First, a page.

Hide table of contents

I've been talking with my hospital about donating my kidney and it's been going rather well. However, one piece of unfortunate news they told me is that I can't donate both my kidney and a piece of my liver (and that I can't do this in another hospital either). So people that want to donate are faced with a dilemma of which one to choose. I asked the doctors whether they had literature on this, but unfortunately they didn't know of any that compared the two.

I've looked at some papers, and the side effects for both kidney donation and liver donation seem to be negligible for the donor (way less than 1 QALY).

That leaves us with the question of what has the bigger impact for the recipient.
I've looked for papers that compared them directly, but couldn't really find anything.

It seems like for kidneys:

The average donation buys the recipient about 5 - 7 extra years of life (beyond the counterfactual of dialysis). It also improves quality of life from about 70% of the healthy average to about 90%. Non-directed kidney donations can also help the organ bank solve allocation problems around matching donors and recipients of different blood types. Most sources say that an average donated kidney creates a “chain” of about five other donations, but most of these other donations would have happened anyway; the value over counterfactual is about 0.5 to 1 extra transplant completed before the intended recipient dies from waiting too long. So in total, a donation produces about 10 - 20 extra quality-adjusted life years.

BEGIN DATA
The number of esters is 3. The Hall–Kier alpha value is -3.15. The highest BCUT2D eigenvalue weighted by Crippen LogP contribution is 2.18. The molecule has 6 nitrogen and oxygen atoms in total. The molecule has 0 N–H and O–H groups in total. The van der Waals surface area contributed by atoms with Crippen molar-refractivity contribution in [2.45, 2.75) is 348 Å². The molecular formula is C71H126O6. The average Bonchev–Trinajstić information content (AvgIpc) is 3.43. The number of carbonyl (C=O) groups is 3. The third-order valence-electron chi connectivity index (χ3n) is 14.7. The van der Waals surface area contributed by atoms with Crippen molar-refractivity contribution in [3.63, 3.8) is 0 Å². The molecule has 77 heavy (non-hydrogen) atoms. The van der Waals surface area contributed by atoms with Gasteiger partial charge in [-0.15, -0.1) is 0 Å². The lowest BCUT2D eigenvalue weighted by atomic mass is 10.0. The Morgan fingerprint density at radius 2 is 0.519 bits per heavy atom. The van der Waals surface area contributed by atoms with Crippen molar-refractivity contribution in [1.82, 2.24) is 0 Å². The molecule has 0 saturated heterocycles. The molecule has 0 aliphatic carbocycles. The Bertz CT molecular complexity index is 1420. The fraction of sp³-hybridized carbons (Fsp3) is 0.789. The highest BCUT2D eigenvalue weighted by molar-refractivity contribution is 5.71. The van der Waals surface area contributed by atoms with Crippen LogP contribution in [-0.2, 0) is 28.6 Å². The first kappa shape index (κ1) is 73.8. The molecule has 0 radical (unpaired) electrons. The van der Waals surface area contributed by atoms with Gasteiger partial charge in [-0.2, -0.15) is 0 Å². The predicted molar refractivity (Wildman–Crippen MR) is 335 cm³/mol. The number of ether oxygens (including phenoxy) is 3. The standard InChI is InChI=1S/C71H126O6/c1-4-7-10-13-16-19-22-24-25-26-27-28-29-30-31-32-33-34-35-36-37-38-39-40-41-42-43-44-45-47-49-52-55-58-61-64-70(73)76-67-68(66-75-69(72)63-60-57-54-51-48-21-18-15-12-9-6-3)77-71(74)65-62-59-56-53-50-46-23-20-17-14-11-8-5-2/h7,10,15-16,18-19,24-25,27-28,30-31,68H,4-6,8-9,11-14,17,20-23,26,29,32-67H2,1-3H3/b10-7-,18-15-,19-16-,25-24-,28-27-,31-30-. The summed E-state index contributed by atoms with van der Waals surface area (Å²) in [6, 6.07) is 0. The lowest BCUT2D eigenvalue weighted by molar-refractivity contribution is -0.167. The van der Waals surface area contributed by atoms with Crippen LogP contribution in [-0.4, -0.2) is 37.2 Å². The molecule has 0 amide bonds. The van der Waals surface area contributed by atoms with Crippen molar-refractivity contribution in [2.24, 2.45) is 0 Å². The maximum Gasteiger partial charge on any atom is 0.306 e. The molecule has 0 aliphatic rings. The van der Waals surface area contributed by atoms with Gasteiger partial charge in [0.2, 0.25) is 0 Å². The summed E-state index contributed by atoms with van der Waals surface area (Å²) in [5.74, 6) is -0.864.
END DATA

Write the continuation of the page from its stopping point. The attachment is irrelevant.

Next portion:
Liver donation seems to generate less QALYs, though the estimates vary a lot.

So I'm currently leaning towards donating my kidney. Does anyone have any more insights into this? Does anyone know of an analysis that compares the two? (If someone is/wants to write one, I'd be glad to help) Please share your thoughts.